The authors of this systematic review wanted to assess the effects of dance movement therapy on behavioural, social, cognitive and emotional symptoms of people with dementia, and compare outcomes of such treatment to no treatment, standard care or any other treatment. So far, so promising:
“The latest NICE guideline for dementia highlights the value of diverse treatment options for the different stages and symptoms of dementia including non-pharmacological treatments. Relevant literature also argues for the value of interventions that acknowledge the complexity of the condition and address the person as a whole, including their physical, emotional, social and cognitive processes. At the same time, there is growing literature that highlights the capacity of the arts and embodied practices to address this complexity. Dance movement therapy is an embodied psychological intervention that can address complexity and thus, may be useful for people with dementia”.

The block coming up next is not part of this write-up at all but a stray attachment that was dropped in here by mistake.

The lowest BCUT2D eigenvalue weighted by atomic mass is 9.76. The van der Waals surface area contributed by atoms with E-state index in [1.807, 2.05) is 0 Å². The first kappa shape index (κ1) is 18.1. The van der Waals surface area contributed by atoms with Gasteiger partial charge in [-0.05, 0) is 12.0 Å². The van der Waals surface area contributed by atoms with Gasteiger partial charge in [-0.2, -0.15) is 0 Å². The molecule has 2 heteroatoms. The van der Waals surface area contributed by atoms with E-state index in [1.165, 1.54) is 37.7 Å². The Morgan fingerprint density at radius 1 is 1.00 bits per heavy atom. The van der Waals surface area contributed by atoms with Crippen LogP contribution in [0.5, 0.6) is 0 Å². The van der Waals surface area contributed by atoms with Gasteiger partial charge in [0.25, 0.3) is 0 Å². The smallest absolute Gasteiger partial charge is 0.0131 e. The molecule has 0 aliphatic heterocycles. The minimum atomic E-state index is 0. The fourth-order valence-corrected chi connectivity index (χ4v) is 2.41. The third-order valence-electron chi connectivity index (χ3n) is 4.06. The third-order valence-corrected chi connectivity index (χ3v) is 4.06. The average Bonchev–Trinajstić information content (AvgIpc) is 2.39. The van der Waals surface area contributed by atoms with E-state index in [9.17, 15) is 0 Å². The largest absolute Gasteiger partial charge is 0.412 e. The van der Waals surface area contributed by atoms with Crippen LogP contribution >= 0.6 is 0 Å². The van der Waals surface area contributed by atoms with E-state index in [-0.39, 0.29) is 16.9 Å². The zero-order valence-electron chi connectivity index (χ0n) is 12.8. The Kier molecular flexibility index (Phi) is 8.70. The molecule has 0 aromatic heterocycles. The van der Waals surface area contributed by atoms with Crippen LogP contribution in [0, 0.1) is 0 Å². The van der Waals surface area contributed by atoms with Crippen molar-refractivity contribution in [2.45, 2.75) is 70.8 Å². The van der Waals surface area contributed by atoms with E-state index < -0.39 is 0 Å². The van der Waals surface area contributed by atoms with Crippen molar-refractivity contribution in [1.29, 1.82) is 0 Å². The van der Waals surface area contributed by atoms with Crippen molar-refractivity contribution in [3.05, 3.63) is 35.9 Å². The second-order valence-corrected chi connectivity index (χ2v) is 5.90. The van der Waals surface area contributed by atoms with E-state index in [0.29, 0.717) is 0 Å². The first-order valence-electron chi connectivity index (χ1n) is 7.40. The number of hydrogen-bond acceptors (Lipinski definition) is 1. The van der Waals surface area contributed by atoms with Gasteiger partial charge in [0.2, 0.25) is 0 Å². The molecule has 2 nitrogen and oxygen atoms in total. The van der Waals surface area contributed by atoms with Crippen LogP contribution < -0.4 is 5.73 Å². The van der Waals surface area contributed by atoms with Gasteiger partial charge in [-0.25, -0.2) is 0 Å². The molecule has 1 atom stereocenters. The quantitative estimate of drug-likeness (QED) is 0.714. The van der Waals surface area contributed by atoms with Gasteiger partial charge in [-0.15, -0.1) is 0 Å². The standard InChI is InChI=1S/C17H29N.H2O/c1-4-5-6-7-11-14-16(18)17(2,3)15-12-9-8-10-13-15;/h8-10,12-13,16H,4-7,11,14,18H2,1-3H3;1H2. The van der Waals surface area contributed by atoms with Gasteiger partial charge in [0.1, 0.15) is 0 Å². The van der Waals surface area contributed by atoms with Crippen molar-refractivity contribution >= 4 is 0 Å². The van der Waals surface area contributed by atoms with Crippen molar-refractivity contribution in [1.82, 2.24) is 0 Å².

As usually happens, this Cochrane Review points to a dearth of well-conducted research and reminds the reader just how much we don’t know.
“The greater the talent, the greater the doubt”? (Robert Hughes, paraphrased).
Karkou, V. [and] Meekums, B. (2017). Dance movement therapy for dementia. Cochrane Database of Systematic Reviews. February 3rd 2017; 2: CD011022.
There is also an Executive Summary.